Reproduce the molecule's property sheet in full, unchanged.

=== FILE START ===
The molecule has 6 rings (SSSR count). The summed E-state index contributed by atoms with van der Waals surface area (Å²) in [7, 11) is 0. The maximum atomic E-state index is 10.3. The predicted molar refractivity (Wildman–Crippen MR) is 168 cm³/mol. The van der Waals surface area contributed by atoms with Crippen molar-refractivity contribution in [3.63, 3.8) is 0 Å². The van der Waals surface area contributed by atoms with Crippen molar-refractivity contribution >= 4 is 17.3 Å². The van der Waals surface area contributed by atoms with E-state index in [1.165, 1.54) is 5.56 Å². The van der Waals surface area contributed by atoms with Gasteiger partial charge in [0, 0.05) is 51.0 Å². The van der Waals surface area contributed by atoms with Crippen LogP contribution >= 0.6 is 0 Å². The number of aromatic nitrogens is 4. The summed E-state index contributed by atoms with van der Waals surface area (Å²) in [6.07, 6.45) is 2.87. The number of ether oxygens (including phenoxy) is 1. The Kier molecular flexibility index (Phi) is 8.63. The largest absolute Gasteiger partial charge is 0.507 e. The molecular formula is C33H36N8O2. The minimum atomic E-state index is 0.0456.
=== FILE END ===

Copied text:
The molecule has 6 rings (SSSR count). The summed E-state index contributed by atoms with van der Waals surface area (Å²) in [7, 11) is 0. The maximum atomic E-state index is 10.3. The predicted molar refractivity (Wildman–Crippen MR) is 168 cm³/mol. The van der Waals surface area contributed by atoms with Crippen molar-refractivity contribution in [3.63, 3.8) is 0 Å². The van der Waals surface area contributed by atoms with Crippen molar-refractivity contribution >= 4 is 17.3 Å². The van der Waals surface area contributed by atoms with E-state index in [1.165, 1.54) is 5.56 Å². The van der Waals surface area contributed by atoms with Gasteiger partial charge in [0, 0.05) is 51.0 Å². The van der Waals surface area contributed by atoms with Crippen LogP contribution >= 0.6 is 0 Å². The number of aromatic nitrogens is 4. The summed E-state index contributed by atoms with van der Waals surface area (Å²) in [6.07, 6.45) is 2.87. The number of ether oxygens (including phenoxy) is 1. The Kier molecular flexibility index (Phi) is 8.63. The largest absolute Gasteiger partial charge is 0.507 e. The molecular formula is C33H36N8O2. The minimum atomic E-state index is 0.0456.